a history of
dominican music
in the united states

Genre Guide

Describes the theoretical and historical aspects of key Dominican musical types: Merengue, Bachata, Afro-Dominican, and Dominican Classical.

  • Afro-Dominican Music

  • Dominican music developed through the process of syncretism, or the fusion of African and European influences. The most explicitly African-influenced Dominican musical types are those linked to African-based religious traditions.  Thriving in rural contexts, Afro-Dominican genres are also practiced in urban centers, as well as in Dominican communities outside of the Dominican Republic.

    During the colonial period, many enslaved Africans in La Española successfully rebelled and ran away, establishing autonomous communities. These communities were called palenques or manieles and their …

  • Bachata

  • In most Latin American dictionaries, bachata is defined loosely as revelry or a spree, but in the Dominican Republic, bachata has come to be a popular guitar-based music that emerged from the countryside and urban shantytowns in the early 1960s. Early bachata was influenced by a diverse set of Latin American genres including Cuban bolero and son, Puerto Rican jíbaro music, Mexican corrido and ranchera, Colombian vals campesino and pasillo, and Dominican merengue.[1] Some bachatas, in fact, are basically …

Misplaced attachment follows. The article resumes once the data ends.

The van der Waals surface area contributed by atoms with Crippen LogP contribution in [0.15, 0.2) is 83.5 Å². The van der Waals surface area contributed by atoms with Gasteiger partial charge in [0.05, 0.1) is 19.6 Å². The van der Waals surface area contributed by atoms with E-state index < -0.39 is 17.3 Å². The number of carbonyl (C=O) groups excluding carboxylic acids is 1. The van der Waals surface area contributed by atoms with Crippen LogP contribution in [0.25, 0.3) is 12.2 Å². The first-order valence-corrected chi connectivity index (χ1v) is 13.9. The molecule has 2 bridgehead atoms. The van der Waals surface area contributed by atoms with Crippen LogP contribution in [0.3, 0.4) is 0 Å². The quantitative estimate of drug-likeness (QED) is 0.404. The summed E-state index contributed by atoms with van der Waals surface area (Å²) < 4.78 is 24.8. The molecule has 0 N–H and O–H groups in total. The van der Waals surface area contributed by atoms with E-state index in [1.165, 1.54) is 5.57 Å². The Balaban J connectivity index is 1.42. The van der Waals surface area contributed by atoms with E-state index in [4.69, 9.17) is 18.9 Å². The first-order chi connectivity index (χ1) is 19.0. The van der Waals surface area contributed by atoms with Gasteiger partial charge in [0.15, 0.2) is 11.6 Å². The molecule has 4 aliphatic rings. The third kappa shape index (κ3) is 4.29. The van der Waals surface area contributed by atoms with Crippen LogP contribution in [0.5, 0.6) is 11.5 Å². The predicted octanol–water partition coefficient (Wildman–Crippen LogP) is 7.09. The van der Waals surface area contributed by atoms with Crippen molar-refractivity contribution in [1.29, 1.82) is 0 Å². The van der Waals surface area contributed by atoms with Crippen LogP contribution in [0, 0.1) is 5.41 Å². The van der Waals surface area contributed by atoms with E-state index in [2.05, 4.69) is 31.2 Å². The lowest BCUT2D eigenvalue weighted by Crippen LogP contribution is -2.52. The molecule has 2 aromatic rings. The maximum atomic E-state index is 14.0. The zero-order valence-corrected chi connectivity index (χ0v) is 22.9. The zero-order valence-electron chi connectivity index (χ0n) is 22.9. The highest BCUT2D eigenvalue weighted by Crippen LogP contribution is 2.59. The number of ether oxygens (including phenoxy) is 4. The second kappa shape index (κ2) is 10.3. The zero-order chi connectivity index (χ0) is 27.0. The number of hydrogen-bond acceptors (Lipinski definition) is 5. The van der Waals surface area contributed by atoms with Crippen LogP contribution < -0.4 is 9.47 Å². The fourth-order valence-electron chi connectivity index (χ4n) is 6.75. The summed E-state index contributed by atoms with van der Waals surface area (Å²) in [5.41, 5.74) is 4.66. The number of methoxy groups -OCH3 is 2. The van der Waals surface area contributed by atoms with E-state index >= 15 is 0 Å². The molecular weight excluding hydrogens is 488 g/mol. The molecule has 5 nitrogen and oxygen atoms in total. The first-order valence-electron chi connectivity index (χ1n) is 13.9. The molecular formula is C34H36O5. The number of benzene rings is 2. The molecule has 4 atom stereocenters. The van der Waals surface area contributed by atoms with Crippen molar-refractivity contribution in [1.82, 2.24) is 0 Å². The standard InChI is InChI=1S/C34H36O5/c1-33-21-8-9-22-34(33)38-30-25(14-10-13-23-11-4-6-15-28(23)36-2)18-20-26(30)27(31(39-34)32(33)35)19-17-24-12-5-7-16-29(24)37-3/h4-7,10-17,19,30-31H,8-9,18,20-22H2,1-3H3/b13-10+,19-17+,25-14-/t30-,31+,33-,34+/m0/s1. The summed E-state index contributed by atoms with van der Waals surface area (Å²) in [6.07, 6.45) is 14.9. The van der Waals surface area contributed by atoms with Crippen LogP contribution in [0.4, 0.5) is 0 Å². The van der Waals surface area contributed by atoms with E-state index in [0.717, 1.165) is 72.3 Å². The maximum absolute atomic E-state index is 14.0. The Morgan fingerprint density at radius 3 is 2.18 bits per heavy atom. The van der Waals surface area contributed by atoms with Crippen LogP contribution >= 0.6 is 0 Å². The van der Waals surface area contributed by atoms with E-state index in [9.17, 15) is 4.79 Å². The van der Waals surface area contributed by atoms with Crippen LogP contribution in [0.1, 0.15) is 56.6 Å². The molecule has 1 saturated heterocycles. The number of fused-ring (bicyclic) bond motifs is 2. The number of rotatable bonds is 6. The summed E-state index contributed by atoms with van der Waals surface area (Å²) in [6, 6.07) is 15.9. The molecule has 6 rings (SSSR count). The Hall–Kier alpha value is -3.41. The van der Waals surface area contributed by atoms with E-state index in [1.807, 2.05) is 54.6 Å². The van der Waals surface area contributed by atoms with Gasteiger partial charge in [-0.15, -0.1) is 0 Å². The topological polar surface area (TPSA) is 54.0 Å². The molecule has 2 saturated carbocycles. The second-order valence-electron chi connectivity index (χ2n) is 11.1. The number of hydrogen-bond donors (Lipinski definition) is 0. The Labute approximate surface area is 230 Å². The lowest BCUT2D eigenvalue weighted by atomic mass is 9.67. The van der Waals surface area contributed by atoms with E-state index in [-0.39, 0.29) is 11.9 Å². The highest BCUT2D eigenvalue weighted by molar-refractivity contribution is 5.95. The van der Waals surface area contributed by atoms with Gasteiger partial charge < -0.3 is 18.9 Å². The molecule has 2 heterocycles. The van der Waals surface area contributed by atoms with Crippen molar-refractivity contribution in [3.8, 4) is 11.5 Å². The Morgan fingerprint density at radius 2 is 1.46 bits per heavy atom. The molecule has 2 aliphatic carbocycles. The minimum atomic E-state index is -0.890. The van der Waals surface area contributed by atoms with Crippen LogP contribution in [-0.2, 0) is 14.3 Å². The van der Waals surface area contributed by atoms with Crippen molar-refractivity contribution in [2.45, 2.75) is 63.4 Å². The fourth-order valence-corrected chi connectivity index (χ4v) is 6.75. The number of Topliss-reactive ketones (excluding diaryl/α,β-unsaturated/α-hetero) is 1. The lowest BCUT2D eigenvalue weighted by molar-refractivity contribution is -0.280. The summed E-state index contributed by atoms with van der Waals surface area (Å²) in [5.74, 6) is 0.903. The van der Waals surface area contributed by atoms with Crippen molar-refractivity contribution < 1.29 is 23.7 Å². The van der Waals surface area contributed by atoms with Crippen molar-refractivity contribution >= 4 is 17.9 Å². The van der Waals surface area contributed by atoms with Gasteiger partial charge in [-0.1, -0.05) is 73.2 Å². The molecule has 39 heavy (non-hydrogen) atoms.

• Western Classical Music

  • The term classical music usually refers to Western concert and sacred music dating from medieval times to the present.  Originally developing in the royal and princely courts of the nobility, classical music gained popularity among the middle classes starting in the nineteenth century.  Dominicans have contributed to the development of Western classical music both as composers and performers.  Significant Dominican composers active in the early 20th century, such as Juan Francisco García (1892-1974), Esteban Peña Morell (1894-1939), and Julio Alberto …

  • Merengue

  • Merengue is a Dominican dance music form usually quite fast in tempo, and employing relatively simple melodies. It has been performed in the United States since at least the first two decades of the 20th century. The genre originally developed in the mid nineteenth century from the blending, or syncretism, of European and African elements.[1] Although regional variants of merengue, such as pri-pri and merengue de atabales, are found in various regions of the Dominican Republic, the best-known typical …